Can inflation be too low?

Date posted: August 14, 2013

Whenever Federal Reserve Chairman Ben Bernanke speaks, people listen. Recently, he said he and the Federal Reserve would work both to keep inflation from being too high but also to keep it from being too low. How can inflation ever be too low? N.C. State University economist Mike Walden responds.

“Whenever the chairman speaks, we do all perk up. And these remarks actually gathered some attention. Now, clearly people can understand inflation being too high. I mean what inflation does is it increases the cost of living. That means you and I have to earn more to keep up with the higher cost of living.

“We all remember, at least you and I remember the late ’70, early ’80s, when we had inflation in the 11, 12, 13 percent rate. No one could keep up with that rise in the cost of living. So clearly we understand that inflation can be too high.

“But what about too low? Well, I think what Fed Chairman Bernanke was actually talking about was not really low inflation like 1 or 2 percent, but what he would consider to be negative inflation – when prices actually go down – which, again, a lot of people think, ‘Well big, big deal. That’s great. Prices go down.’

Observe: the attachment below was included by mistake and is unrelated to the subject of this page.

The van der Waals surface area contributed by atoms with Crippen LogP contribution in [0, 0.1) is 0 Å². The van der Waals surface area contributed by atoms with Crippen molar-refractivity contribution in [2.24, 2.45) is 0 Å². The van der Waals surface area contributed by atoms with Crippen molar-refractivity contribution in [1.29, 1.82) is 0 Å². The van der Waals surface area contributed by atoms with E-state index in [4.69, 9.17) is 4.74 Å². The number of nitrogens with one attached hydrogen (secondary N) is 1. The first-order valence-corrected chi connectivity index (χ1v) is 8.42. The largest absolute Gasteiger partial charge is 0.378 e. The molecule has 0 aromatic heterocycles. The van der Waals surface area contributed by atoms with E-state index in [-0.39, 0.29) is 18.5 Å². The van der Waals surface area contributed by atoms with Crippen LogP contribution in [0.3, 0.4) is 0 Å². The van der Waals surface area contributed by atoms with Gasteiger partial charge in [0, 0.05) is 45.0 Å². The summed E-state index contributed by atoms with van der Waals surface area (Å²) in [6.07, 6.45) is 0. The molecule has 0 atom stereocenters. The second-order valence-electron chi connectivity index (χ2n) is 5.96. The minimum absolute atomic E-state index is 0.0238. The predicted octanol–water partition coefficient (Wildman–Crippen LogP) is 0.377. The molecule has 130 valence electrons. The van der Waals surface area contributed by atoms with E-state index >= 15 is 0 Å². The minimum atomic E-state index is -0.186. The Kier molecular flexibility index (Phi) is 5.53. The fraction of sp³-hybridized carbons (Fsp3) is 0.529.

“The problem is that usually wages and salaries follow. So that’s a negative.

“Number two, when prices are going down, people tend to wait to buy. They think, ‘Hey, the price is going to be lower later.’ And if people don’t buy in our country, we don’t have an economy. Our economy runs on people buying things.

“And then probably the worst problem emanating from negative inflation is the value of debt and the value of debt payments go up, because debt and debt payments are generally denominated and a certain amount of money, a certain amount of dollars per month – $1,000 a month on your mortgage, for example. So prices are going down. Your salary is going down, and it’s harder to make those payments.

“So, I think that’s what Fed Bernanke, Fed Chairman Bernanke, was talking about. He doesn’t want very high inflation. But he certainly doesn’t want negative inflation either.”

Share this story:
Share on FacebookTweet about this on TwitterShare on Google+Pin on Pinterest

Category:

Tags: ,

Comments are closed.

Privacy Statement | University Policies | Contact